Opinion
3 min

Le Stud at Montreal

Blurred lines make for progressive changes

The entrance to Le Stud looked like a warehouse or car garage — a fine example of Montreal’s gritty side. Credit: Mike Miksche

After we finished our drinks at L’Aigle Noir, I suggested we check out Le Stud, another leather bar in the area. The streets were bordered with large snow banks at the edge of the sidewalk from the previous day’s storm. Ron smoked a cigarette and gave us a rundown of the bars that had closed in the village over the years. Ernan and I trailed behind, half-listening, kissing and grabbing each other. “It’s a good thing I don’t love you,” I said quietly, already drunk.

“I don’t love you either,” he said defensively, jokingly.

There was an expanded metal sign above the Avenue Papineau entrance that read, “Le Stud.” Painted brick walls led us inside with snow trailing along the walkway. It could’ve easily been the entrance to a warehouse or car garage — a fine example of Montreal’s gritty side. I’ve always been drawn to that sense of post-modern grit: the urban decay, graffiti murals, abandoned storefronts and eroding infrastructure. Ernan seemed somewhat apprehensive and looked back as I took a picture of the entrance; he didn’t want to go inside without me. 

Ernan, dressed in a sweater and button down shirt, stood out against the dilapidated entrance. This wasn’t an unusual occurrence, and he never seemed to give it much mind. I loved how he dressed — not because it was my style, but because it was what he was comfortable with. For me, true liberation is the freedom to look and act how you want.

Since leather had become socially accepted outside of leather bars, it makes sense that regular attire has been accepted inside of them. Sure, there are fewer men are wearing gear to places like this, but it doesn’t mean that BDSM is less popular. Perhaps guys are just choosing when they wear their harnesses and biker caps, rather than donning them all of the time. The Black Party or Brüt in New York City are proof enough that men dressed in leather aren’t extinct.

Le Stud was dark and dingy inside like a proper leather bar should be, even though nobody inside was actually wearing leather. The crowd was masculine, filled with classic manly men sporting the blue collar look, which seemed to be the direction that progressive leather bars are heading toward. Lining one of the walls were images of guys with their cocks out and ass cheeks spread, setting the tone and creating aspirations.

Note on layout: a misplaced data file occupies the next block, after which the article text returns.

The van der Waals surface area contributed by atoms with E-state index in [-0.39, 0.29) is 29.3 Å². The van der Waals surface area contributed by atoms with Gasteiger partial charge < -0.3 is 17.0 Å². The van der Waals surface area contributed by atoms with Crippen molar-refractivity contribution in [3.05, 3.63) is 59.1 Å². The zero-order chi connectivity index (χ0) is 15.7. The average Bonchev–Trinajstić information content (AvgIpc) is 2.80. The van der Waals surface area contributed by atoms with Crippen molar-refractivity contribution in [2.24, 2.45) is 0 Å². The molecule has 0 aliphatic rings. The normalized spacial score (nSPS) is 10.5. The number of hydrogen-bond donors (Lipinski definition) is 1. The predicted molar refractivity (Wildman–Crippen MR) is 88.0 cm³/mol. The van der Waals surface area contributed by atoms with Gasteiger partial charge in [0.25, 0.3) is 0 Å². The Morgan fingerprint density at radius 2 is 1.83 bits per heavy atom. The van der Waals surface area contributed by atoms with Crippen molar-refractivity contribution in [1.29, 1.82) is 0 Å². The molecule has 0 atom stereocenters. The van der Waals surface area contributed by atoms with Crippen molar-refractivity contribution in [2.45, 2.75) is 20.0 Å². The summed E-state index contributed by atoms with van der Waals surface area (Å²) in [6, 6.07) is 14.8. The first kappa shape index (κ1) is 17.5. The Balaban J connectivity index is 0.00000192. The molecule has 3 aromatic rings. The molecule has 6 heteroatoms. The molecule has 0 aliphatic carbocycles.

We grabbed a drink and went to the small dance floor on the main level. The DJ was playing chip tunes, with hard smacking 8-bit sounds filling the bar. I knew the genre had a brief stint in the UK, but some of the men there were jumping up and down like they were familiar with the music. I’d never actually heard the music played publicly before. But it seemed Montreal was making its own rules, merging masculinity with  cutting edge electronic music. Whether you like that kind of music or not, this sort of innovation is what the leather scene needs.

Ernan stood off to the side, watching Ron and I dance. He was moving subtly to the sound, looking back and forth with those curious blue eyes of his. I knew that all of this was foreign to him, and his curiosity was coupled with a fear of the unknown. But I saw an excitement in him too — the more time we’ve spent together, the more he became interested in exploring new things. I signaled for him to join us on the dance floor. “I want to suck your cock at the sex cinema,” I said when he came.

He grinned. “That’s really hot. When are we going to go?”

“Maybe on New Year’s day.”

Ernan had changed since we met during Toronto Pride earlier this year, letting go of his traditional notions about sex and relationships. He made a lot of allowances too, accepting crucial parts of my personality — I could be myself around him as a result. In turn, I learned to accept important parts of his personality, and realized that the ultimate form of liberation is acceptance of ourselves and others.

Despite not labeling our time together, we were quickly developing one of the healthiest relationships I’ve ever had. I’m not sure how me leaving Toronto fits into all of this.

We danced at Le Stud until 2am, then grabbed poutine from La Belle Province, a trashy fast-food joint. Ron and I slow danced in the restaurant. After our farewells, Ernan and I left him, went back to the hotel and fell asleep in each other’s arms. 

 
 
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